The advanced AI of Island Expeditions made it really cool to see an enemy team that acted differently from a group of regular NPCs; will we see that AI in Shadowlands, and what kind of situations might we see them in?
Nothing specific to mention, but any kind of technology created for the game becomes a tool for them to use later, and whenever the opportunity arises in which makes sense, they can add it in.
Islands had two interesting bits of tech, both the advanced AI and also procedurally generated spawning, the latter of which has been used heavily in Torghast to create areas that you might have seen before but are filled with completely different creatures and treasures.
Going back to the Halls of Valor, Odyn gave his eye to some unknown entity in the Shadowlands; will that entity play a role in the expansion?
That is a story that comes into play in Shadowlands. As we explore the Shadowlands, we'll find out more about the Jailer and discover he had a group of likeminded allies who have worked with him at various points throughout our timeline, with some of their schemes only now coming to fruition - that bargain with Odyn was made on behalf of the Jailer, specifically to get that Keeper's eye and because of what it could do for them. Hopefully fans will be excited to see how that plays out, but they're not going to spoil it all right now! It's a good example of the story threads planted much earlier in the game's history, which finally get to pay off in this expansion.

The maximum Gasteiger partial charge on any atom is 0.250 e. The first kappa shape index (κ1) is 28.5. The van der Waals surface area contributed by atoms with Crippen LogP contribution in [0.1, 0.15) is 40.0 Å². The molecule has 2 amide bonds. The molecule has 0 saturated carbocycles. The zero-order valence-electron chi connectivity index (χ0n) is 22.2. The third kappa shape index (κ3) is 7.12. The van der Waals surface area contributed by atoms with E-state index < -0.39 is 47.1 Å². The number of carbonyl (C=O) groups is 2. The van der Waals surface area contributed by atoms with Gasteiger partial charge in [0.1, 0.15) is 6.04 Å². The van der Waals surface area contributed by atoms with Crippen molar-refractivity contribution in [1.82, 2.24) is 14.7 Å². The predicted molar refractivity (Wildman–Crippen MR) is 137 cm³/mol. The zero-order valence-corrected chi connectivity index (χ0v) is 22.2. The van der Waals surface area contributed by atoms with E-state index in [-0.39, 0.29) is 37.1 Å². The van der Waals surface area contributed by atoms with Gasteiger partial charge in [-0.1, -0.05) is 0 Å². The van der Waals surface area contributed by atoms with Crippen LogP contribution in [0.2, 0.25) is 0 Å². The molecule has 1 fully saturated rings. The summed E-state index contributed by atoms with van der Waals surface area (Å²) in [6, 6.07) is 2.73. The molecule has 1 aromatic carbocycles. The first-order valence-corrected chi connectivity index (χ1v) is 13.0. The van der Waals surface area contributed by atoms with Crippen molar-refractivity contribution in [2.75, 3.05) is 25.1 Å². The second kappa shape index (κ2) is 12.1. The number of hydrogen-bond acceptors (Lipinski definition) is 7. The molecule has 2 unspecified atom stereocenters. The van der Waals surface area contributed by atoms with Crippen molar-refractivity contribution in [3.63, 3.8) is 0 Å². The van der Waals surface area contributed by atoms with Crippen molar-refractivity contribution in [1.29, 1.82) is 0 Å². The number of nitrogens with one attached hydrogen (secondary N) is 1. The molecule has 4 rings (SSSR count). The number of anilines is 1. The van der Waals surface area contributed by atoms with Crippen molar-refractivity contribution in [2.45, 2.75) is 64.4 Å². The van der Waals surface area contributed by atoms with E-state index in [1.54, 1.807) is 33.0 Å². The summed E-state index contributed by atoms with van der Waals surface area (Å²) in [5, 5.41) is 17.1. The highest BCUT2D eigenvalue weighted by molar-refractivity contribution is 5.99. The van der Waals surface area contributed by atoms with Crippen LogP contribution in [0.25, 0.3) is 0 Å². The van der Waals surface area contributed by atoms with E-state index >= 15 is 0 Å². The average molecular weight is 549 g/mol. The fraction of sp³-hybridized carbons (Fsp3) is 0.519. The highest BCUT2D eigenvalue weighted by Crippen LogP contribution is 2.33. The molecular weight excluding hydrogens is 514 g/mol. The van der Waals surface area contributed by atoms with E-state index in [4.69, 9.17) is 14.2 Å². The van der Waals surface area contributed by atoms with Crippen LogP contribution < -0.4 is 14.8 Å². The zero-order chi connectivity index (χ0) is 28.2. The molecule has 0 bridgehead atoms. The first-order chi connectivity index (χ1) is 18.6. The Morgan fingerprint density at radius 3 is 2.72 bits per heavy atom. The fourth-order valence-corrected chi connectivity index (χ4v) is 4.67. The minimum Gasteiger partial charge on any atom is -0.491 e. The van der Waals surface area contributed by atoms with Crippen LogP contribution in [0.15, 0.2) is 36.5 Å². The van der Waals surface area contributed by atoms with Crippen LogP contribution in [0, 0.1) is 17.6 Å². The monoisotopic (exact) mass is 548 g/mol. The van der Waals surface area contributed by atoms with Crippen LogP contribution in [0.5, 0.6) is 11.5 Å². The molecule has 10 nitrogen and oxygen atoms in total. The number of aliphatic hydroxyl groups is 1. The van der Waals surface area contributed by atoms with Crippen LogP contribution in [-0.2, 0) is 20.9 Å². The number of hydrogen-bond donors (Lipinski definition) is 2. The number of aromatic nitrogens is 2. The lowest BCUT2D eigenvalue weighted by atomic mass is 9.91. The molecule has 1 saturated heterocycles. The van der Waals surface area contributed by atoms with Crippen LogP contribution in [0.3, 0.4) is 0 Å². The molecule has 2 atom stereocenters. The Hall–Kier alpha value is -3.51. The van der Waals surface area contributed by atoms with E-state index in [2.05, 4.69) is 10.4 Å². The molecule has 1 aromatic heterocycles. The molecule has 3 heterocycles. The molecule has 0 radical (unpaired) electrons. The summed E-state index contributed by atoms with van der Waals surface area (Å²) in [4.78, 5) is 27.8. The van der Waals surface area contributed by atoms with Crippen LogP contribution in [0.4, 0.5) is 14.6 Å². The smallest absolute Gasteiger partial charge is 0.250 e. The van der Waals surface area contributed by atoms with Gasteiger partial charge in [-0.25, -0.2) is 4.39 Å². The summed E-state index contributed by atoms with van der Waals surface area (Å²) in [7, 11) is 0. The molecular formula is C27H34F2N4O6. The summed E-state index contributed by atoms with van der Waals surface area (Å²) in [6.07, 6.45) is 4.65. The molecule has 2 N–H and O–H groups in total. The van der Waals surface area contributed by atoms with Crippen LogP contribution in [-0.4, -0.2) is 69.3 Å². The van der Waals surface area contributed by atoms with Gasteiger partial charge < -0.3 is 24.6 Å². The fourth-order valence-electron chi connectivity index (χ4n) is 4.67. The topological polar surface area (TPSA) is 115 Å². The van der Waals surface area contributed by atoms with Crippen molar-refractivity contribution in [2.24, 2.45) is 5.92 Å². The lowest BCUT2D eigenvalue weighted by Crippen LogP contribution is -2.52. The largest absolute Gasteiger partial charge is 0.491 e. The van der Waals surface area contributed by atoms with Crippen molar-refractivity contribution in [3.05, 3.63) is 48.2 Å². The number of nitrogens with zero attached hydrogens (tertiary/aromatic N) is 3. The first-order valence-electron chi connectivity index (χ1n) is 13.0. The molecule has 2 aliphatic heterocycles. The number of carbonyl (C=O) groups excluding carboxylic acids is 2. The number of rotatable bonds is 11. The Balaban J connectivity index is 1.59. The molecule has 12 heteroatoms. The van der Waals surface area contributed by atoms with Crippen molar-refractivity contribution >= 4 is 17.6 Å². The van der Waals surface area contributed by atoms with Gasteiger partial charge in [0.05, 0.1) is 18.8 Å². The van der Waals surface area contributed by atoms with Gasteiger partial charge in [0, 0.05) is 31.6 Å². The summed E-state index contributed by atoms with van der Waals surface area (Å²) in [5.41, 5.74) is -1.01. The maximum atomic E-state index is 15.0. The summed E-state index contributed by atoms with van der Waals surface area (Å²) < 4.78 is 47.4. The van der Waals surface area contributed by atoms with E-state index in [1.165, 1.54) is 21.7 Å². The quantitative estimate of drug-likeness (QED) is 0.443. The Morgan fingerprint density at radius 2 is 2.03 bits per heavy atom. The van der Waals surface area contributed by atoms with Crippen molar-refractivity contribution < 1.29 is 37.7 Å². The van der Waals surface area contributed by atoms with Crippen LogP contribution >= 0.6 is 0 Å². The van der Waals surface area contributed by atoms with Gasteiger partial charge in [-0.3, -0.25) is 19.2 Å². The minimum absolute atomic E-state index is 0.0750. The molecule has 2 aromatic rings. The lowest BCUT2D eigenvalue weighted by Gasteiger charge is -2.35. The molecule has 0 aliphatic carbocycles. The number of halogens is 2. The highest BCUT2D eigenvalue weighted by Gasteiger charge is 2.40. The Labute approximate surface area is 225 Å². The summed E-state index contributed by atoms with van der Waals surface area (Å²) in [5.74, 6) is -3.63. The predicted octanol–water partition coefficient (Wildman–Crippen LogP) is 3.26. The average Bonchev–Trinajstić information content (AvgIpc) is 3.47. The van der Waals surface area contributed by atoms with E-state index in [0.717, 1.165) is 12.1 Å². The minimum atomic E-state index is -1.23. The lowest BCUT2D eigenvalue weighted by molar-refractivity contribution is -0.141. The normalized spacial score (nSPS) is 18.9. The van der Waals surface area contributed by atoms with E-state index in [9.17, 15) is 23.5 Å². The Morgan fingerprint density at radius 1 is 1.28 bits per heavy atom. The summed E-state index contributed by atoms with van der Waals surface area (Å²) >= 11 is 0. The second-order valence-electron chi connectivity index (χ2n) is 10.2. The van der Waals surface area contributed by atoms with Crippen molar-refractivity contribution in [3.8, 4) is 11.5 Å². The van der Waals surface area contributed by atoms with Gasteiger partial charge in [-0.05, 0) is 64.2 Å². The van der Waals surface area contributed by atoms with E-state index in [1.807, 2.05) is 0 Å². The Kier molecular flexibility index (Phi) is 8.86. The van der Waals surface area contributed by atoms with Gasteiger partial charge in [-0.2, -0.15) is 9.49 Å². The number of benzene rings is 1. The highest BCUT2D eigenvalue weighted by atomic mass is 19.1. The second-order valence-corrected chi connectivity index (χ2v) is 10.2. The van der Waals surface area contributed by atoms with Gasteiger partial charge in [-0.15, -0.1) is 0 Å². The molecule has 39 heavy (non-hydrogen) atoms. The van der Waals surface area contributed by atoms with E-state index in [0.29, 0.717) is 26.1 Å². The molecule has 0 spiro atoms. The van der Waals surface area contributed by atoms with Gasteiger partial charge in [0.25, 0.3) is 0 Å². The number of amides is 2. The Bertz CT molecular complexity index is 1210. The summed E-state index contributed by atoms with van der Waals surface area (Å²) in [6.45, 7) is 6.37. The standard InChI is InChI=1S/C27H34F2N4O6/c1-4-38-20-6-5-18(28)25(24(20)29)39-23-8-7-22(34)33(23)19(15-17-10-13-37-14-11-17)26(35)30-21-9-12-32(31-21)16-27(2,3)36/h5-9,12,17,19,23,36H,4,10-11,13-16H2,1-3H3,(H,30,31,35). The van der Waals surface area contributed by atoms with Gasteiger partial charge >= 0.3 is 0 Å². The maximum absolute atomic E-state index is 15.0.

Click here to read about Odyn, Helya, and the Val'kyr in
The Keeper's Eye
, from the Legend of Odyn found in the Halls of Valor in
The Keeper's Eye
There are more stories about Odyn's lost eye than there are stars in the sky. Some say the great serpent Ysildar tore it out. Others say the treacherous Helya stole it. But this is the end of it, the truth of it, from the keeper himself.
The Halls of Valor stood glorious above the world, and great Odyn saw they were empty. "These halls shall be the final resting place of my finest warriors," he said. "I must see the world of death, for only then can I raise the spirits of the fiercest, bravest vrykul to their proper place in the heavens. They shall be called Valarjar, and they shall honor these halls for eons to come."
Helya the sorceress was doubtful of the keeper's plan. "Beings of death are ancient and powerful, great Odyn," she said. "To meddle in their realm is dangerous, even for one such as you." But Odyn would not be swayed, and so they began a ritual to see into the Shadowlands.
Deep within the Halls of Valor, Helya traced a magic circle around Odyn with the arcane threads of the universe. From the world's energies she pulled strands of light of the purest green, and strands of darkness deeper than the purest shadow. And the sorceress wove them together around Odyn until the veil over the Shadowlands began to lift.